Plants are less active so their cells do not need all the materials so quickly. Moreover, the plant parts (roots, stem and leaves) can get oxygen and carbon dioxide for respiration and photosynthesis from the air directly by diffusion.
So, only water and minerals must be carried from the soil to the plant body.
Functions of Transport in Plants:
- The supply of water and minerals to the plant which they cannot obtain from the air through diffusion.
- The supply of food prepared in the leaves to various parts of the plant like stems, roots etc.
Conducting Tissues :
present in plants which
help in the transport of materials from one part to the other
are known as
The plants have two types of conducting tissues called xylem and phloem.
- Xylem tissues carry water and minerals.
- Phloem tissues carry the food prepared by plants. Phloem also carries the hormones made by the plants in the root and shoot tips.
- Plants require water for making food by the process of photosynthesis.
- They also require mineral salts to be absorbed from the soil by the roots of the plant and transported to various parts like stem leaves and flowers.
Conducting tissue : Xylem - Water and minerals transport
- The water and minerals move from the roots through two kinds of elements of the xylem tissue : Xylem vessels and xylem tracheids.
Process of transport of water and minerals :
The water containing minerals called xylem sap is carried by the xylem vessels . The roots of a plant have hair called root hairs.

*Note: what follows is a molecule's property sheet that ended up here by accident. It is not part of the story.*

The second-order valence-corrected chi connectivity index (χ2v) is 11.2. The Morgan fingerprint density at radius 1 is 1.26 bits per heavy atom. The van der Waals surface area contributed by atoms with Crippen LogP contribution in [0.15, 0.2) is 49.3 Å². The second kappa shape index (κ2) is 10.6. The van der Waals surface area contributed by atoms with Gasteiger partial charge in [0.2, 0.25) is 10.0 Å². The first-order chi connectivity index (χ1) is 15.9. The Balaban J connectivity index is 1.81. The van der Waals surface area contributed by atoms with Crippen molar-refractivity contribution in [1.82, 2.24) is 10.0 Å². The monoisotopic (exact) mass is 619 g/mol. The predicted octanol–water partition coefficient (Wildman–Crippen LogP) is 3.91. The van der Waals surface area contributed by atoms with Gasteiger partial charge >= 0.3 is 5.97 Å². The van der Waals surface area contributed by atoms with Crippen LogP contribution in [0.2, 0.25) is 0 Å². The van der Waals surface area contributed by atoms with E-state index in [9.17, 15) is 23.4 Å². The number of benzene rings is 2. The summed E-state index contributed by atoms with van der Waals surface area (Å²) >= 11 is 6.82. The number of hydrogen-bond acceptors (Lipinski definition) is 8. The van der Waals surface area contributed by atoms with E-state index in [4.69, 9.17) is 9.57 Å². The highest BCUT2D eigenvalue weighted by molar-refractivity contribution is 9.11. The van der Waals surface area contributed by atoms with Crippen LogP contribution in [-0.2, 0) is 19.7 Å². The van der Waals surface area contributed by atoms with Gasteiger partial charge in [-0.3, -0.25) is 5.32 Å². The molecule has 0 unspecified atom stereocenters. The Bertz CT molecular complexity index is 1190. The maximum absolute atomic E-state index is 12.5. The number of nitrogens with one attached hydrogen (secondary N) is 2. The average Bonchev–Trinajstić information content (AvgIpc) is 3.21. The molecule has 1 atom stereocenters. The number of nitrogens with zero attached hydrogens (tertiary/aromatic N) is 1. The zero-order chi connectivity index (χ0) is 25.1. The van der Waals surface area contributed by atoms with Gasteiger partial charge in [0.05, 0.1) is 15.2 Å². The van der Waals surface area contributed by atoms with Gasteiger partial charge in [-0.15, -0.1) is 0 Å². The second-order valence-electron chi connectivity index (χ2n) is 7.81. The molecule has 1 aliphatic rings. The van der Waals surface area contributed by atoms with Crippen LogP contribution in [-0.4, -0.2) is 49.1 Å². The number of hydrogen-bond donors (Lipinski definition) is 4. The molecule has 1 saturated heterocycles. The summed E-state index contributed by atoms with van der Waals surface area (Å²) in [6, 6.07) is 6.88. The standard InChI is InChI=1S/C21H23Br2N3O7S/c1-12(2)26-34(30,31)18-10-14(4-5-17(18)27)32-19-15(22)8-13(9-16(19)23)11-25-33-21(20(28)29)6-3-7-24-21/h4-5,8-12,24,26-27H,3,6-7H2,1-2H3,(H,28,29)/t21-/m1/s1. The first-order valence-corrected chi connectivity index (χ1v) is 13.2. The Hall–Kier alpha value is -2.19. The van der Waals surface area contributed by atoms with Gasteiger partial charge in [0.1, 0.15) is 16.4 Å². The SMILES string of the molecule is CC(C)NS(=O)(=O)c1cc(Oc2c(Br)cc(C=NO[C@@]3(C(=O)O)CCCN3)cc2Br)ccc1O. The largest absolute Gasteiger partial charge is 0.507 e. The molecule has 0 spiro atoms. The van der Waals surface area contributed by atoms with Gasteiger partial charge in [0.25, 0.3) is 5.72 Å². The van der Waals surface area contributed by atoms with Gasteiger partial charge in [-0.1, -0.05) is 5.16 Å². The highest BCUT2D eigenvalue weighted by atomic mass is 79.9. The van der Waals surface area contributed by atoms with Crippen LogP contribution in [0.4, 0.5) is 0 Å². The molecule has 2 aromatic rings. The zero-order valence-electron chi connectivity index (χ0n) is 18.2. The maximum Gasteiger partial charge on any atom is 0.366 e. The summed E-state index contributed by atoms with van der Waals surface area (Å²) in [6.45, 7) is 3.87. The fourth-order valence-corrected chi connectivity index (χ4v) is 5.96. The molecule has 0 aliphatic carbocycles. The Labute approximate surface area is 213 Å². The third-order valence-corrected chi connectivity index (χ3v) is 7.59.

- These root hairs absorb water and minerals from the soil since these are directly in contact with the film of water in between the soil particles.
- Water gets into the root hair by the process of diffusion .
- These minerals and water pass from cell to cell by osmosis through the epidermis, root cortex, endodermis and reach the root xylem.
- The pressure at the top of the xylem vessels is lowered whereas the pressure at the bottom of the xylem vessels remains high.
- Due to this pressure gradient, the water flows up the xylem vessels into the leaves.
- Evaporation of water from leaves of a plant is called transpiration.
- The pressure at the top of the xylem vessels in a plant is reduced due to transpiration.
- The continuous evaporation of water or transpiration from the cells of a leaf creates a suction which pulls up water through the xylem vessels.
Tracheids are long, thin, spindle shaped cells with pits in their thick cell walls.
- Tracheids are dead cells with lignified walls but they do not have open ends , so they do not form vessels. Lignin lends rigidity to cell walls.
- Water flows from one tracheid to another through pits.
- All plants have tracheids but they are the only water conducting tissue in non-flowering plants.
- Leaves make food by the process of photosynthesis. This food is in the form of simple sugar (glucose)
- This food needs to be transported to all parts through a tube called phloem.
- Transport of food from the leaves to all other parts of the plant is called translocation . Phloem translocates food made in the leaves.
- Movement of food materials and hormones through phloem depends on the action of living cells called Sieve tubes .
Sieve tubes are long , living cells , without nucleus , that join end-to-end to form the Phloem.
- Sieve tube cells do not have lignin in their walls.
- The end walls are not completely blocked. They have sieve plates on either end which have small holes to let food through .
Process of transport of food:
- The movement of food in phloem takes place by utilizing energy.
- The energy from ATP is utilized to load the food made in the leaves onto the phloem tubes.
- Water enters the sieve tubes through osmosis due to which the pressure rises in the phloem tissue.
- This pressure gradient in the phloem moves the food to all parts of the plant having less pressure in their tissues
- This allows the phloem to transport food according to the needs of the plant.